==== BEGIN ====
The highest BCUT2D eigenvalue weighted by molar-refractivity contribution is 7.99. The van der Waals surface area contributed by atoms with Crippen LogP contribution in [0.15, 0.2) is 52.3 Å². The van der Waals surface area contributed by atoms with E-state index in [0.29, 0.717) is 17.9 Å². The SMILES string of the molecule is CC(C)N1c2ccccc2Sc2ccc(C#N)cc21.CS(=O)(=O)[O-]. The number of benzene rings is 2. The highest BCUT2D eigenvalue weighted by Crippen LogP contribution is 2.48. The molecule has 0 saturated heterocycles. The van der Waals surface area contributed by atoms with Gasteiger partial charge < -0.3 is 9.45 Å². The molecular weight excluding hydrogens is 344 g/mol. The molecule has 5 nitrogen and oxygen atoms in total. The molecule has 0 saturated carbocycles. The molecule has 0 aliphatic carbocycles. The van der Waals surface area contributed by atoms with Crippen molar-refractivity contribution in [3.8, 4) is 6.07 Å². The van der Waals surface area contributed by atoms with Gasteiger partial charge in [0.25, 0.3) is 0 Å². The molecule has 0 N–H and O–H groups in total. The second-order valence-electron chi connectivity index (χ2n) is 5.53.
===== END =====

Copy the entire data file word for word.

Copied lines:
The highest BCUT2D eigenvalue weighted by molar-refractivity contribution is 7.99. The van der Waals surface area contributed by atoms with Crippen LogP contribution in [0.15, 0.2) is 52.3 Å². The van der Waals surface area contributed by atoms with E-state index in [0.29, 0.717) is 17.9 Å². The SMILES string of the molecule is CC(C)N1c2ccccc2Sc2ccc(C#N)cc21.CS(=O)(=O)[O-]. The number of benzene rings is 2. The highest BCUT2D eigenvalue weighted by Crippen LogP contribution is 2.48. The molecule has 0 saturated heterocycles. The van der Waals surface area contributed by atoms with Gasteiger partial charge < -0.3 is 9.45 Å². The molecular weight excluding hydrogens is 344 g/mol. The molecule has 5 nitrogen and oxygen atoms in total. The molecule has 0 saturated carbocycles. The molecule has 0 aliphatic carbocycles. The van der Waals surface area contributed by atoms with Crippen molar-refractivity contribution in [3.8, 4) is 6.07 Å². The van der Waals surface area contributed by atoms with Gasteiger partial charge in [0.25, 0.3) is 0 Å². The molecule has 0 N–H and O–H groups in total. The second-order valence-electron chi connectivity index (χ2n) is 5.53.